The Ford Falcon GT Story - Ford Falcon Spotters Guide
If the name “Stewart
Warner” means nothing to you, then you have probably
found the wrong page. If, on the other hand, you recognize
the name as that responsible for the seriously elegant
instrumentation adorning the cockpit of the Ford Falcon
GT, then welcome, and read on…
The Ford Falcon GT Story
The GT Falcon is unquestionably the quintessential Aussie
muscle car, however we can thank the competition between
the big three manufacturers of the day, GMH, Ford and
Chrysler, for the evolution of arguably the most
collectable of all Aussie built cars.
While we could
easily go back as far as the Model T, which endeared
itself to many pioneering Aussie motorists with its amazing
durability, the real indication of great things to come
was shown with the XK Falcon’s Pursuit 170 engine.
At the time the Valiant sported the most powerful engine,
however the Ford engineers created the Pursuit engine
as something a little more specialized for the Aussie
Designed to be freely revving and
more tractable for Aussie conditions, the new engine
ushered in a time of innovation in Australia, rather
than the legacy of larger capacity lethargic engines
finding their way to our shores from the US. Holden counter
attacked with their 179ci six being introduced as an
option from September 1963 in the EH series, itself evolving
into the X2 introduced with the HD - a more spirited
performance on offer courtesy mainly of its improved
carburettor. Nevertheless there was certainly no panic
at Chrysler, their 225ci slant six still offering a class
leading 145bhp and remaining as the most powerful six
cylinder Australian sedan.
Chrysler also led the pack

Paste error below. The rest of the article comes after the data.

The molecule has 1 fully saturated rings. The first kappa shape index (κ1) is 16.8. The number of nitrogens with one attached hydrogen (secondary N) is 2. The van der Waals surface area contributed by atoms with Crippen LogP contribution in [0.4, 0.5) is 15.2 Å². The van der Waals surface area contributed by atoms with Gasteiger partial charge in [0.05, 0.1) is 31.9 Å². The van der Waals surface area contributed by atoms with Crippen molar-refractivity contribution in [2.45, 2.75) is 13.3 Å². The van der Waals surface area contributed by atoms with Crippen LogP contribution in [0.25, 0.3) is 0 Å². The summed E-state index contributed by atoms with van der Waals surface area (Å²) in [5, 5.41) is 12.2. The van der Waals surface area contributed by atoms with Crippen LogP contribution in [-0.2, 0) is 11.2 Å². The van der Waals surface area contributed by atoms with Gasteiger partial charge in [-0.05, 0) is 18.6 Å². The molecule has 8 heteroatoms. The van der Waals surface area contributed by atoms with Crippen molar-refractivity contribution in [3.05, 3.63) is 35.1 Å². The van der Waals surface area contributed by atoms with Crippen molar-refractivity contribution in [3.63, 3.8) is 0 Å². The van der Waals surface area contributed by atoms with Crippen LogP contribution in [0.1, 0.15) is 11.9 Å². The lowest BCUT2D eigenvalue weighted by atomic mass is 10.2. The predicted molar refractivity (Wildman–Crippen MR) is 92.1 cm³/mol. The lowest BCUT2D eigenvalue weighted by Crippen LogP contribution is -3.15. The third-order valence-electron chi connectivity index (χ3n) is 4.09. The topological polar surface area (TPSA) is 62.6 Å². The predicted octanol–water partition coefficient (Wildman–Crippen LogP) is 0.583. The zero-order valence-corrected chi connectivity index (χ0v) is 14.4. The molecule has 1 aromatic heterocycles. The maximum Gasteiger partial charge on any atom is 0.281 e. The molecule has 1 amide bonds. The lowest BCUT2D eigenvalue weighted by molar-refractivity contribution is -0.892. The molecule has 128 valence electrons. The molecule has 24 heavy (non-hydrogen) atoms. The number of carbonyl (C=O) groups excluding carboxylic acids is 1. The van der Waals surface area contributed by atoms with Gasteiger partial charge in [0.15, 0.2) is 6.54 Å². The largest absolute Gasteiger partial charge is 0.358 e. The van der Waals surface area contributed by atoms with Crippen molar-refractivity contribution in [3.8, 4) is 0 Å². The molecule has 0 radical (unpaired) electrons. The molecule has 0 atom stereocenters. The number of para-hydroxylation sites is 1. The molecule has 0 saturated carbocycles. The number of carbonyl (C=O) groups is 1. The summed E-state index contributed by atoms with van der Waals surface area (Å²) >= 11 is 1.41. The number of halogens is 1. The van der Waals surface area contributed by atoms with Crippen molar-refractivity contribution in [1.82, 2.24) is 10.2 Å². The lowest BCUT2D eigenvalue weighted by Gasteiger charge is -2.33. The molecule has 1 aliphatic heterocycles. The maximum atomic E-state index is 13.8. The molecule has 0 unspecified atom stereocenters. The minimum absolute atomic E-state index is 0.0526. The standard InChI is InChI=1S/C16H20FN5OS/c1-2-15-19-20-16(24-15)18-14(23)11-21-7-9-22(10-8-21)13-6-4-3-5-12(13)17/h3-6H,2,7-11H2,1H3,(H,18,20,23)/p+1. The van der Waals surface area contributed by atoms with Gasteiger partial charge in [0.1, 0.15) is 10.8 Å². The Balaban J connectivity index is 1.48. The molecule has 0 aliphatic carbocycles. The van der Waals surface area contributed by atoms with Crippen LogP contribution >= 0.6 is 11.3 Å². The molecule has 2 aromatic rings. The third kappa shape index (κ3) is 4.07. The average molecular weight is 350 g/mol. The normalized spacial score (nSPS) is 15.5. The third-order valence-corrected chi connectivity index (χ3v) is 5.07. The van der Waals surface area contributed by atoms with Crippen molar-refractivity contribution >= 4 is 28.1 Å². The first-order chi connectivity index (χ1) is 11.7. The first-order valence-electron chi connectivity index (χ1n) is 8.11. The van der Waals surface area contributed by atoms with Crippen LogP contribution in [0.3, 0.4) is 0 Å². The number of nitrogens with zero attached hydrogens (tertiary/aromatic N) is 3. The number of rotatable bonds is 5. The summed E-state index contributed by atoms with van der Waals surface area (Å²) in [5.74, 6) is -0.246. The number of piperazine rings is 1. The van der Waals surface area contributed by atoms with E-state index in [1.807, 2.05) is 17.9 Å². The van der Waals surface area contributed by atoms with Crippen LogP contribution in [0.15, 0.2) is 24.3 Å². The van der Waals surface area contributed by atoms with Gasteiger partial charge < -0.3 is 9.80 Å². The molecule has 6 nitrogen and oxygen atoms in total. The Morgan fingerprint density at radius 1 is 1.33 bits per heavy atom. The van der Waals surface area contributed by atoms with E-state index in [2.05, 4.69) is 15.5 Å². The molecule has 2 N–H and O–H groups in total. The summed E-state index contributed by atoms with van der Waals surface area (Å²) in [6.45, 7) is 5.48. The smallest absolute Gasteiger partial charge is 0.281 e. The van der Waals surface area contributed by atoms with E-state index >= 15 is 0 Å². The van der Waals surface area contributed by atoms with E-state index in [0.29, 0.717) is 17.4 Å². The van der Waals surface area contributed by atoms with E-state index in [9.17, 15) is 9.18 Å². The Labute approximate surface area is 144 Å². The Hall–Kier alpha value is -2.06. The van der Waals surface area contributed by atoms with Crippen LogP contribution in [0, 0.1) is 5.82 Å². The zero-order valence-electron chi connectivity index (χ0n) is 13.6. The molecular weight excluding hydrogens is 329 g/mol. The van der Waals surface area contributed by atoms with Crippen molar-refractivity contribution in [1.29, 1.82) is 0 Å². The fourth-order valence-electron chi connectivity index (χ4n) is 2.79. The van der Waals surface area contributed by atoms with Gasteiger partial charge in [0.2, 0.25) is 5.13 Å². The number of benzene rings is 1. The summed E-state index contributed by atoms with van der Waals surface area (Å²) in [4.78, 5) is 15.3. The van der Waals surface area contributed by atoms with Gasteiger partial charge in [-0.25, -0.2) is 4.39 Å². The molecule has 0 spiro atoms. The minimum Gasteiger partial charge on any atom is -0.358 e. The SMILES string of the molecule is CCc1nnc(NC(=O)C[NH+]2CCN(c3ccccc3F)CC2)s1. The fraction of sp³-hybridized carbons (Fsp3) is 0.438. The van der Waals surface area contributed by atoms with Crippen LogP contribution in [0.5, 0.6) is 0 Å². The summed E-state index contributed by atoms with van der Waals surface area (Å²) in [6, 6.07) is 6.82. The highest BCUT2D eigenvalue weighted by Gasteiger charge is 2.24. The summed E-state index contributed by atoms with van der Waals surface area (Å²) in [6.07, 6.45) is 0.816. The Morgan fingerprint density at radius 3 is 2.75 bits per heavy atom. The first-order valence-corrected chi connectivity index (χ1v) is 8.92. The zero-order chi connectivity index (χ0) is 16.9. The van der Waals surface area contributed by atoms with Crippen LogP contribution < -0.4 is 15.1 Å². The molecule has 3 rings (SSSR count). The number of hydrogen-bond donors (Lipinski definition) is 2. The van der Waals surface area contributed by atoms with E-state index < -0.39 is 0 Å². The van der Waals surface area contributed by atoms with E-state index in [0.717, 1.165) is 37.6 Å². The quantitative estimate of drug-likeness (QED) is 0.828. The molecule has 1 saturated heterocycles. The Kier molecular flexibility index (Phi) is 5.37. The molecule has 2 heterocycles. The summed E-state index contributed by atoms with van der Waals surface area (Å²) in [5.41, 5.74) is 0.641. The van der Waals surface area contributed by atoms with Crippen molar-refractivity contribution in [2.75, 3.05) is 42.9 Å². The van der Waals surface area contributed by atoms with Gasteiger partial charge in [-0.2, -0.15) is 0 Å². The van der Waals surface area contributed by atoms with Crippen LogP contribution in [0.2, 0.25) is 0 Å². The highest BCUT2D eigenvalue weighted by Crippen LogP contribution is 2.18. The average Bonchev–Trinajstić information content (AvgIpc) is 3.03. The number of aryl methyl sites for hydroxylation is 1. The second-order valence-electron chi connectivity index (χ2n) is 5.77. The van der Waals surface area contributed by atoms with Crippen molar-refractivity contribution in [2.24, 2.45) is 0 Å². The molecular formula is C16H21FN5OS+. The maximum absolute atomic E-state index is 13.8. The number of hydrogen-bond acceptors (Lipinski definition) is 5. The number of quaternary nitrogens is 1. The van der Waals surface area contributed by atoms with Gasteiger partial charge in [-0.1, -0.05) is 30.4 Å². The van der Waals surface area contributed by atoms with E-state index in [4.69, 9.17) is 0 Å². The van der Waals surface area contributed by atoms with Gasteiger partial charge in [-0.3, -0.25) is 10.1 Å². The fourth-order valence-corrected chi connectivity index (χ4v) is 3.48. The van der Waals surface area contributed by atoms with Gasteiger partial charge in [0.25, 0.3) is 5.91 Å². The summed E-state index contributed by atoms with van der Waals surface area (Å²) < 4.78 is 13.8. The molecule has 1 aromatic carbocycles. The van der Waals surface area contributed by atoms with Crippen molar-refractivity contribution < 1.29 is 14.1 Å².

by being the first of the big three to offer a V8 option,
but things were about to change – forever.
When the XR was introduced Ford decided upon the fitment
of the wonderful 289ci Mustang engine as an option across
the entire range – a
stoke of genius in no small part due to the marketing
talents of Bill Bourke, then Deputy Managing Director
of Ford Australia (later Managing Director). Collaborating
with the Victoria Police Force, the path to the Ford
Falcon GT was set. The police requirements were that
the car be able to outrun the top speed of an average
sedan (that being around 90mph), while having four doors.
Bourke’s answer was to equip the XR with the Mustang
V8, have it mated to a four speed manual gear box, improve
the suspension and throw in a handful of other refinements,
thus begat the car that would quickly garner legend status.
Don Dunoon was responsible for much of the engineering
work, and while we have not been able to question any
officers of the day that had the pleasure of driving
these first iterations, we are pretty sure they found
the new car a vast improvement to the six cylinder “three
on the tree” versions they had been used to.
XR VicPol pursuit special was obviously too good to be
kept away from an eager public, and Bill Bourke ensured
it would find its way to Ford showrooms. Sticking to
the traditions of the Model T, the first Falcon GT could
be ordered in any colour you wished, as long as it was
bronze. The decision on colour was brilliant, it remaining
timeless and now coming to immortalize the emergence
of Aussie performance cars.
If you think back to the
time, you will realize just how forward thinking Bourke’s
decision to bring the GT to market was; Australians used
liberal amounts of Brylcreem in their hair, pubs shut
at 6pm and the nation was shocked when the Melbourne
Herald newspaper ran a front page photo of new Prime
Minister Harold Holt with wife Zara holding a cigarette.
was a time when the British automotive industry had become
complacent, a stuffy nosed attitude of “tried
and proven” will win the day (and sales war) was
quickly losing favour with Australians who needed transportation
capable of swallowing up the endless miles as they sought
out their favourite holiday destinations. Bourke's vision
was supreme, he realizing that by taking the new pursuit
car, equipping it with a Fairmont interior, fitting the
dashboard with the green-glowing Stewart-Warner gauges,
adding a chrome “Hurst shifter” gearlever
and deeply dished wood rim steering wheel (not to forget
the sensational red GT badges), he could create a Unique!
Just how unique you may ask? Well at the
time a performance 4 door was unheard of, not only in
Australia, but throughout the world. But why a 4 door
performance car? There were quite a few reasons actually,